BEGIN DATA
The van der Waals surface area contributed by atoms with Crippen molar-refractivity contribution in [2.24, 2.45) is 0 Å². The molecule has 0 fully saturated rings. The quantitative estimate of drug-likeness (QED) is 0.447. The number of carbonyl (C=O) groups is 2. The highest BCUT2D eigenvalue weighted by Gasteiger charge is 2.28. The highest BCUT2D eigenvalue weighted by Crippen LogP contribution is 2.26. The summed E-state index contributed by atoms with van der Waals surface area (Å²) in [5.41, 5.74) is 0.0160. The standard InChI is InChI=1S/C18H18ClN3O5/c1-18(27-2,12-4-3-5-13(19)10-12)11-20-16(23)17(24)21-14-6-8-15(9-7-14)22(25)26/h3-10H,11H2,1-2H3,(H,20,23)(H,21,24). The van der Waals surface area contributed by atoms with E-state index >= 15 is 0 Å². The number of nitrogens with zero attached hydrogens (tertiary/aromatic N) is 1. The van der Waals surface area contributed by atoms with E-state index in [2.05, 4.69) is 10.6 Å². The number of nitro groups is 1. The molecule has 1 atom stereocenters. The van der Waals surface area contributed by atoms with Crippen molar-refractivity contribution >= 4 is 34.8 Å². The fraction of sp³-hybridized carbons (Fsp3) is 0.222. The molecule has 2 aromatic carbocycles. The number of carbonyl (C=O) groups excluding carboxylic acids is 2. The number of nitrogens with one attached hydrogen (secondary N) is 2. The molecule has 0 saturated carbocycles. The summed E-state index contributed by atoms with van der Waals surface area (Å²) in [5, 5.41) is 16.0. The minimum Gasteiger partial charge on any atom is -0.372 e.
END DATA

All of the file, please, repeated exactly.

The van der Waals surface area contributed by atoms with Crippen molar-refractivity contribution in [2.24, 2.45) is 0 Å². The molecule has 0 fully saturated rings. The quantitative estimate of drug-likeness (QED) is 0.447. The number of carbonyl (C=O) groups is 2. The highest BCUT2D eigenvalue weighted by Gasteiger charge is 2.28. The highest BCUT2D eigenvalue weighted by Crippen LogP contribution is 2.26. The summed E-state index contributed by atoms with van der Waals surface area (Å²) in [5.41, 5.74) is 0.0160. The standard InChI is InChI=1S/C18H18ClN3O5/c1-18(27-2,12-4-3-5-13(19)10-12)11-20-16(23)17(24)21-14-6-8-15(9-7-14)22(25)26/h3-10H,11H2,1-2H3,(H,20,23)(H,21,24). The van der Waals surface area contributed by atoms with E-state index >= 15 is 0 Å². The number of nitrogens with zero attached hydrogens (tertiary/aromatic N) is 1. The van der Waals surface area contributed by atoms with E-state index in [2.05, 4.69) is 10.6 Å². The number of nitro groups is 1. The molecule has 1 atom stereocenters. The van der Waals surface area contributed by atoms with Crippen molar-refractivity contribution >= 4 is 34.8 Å². The fraction of sp³-hybridized carbons (Fsp3) is 0.222. The molecule has 2 aromatic carbocycles. The number of carbonyl (C=O) groups excluding carboxylic acids is 2. The number of nitrogens with one attached hydrogen (secondary N) is 2. The molecule has 0 saturated carbocycles. The summed E-state index contributed by atoms with van der Waals surface area (Å²) in [5, 5.41) is 16.0. The minimum Gasteiger partial charge on any atom is -0.372 e.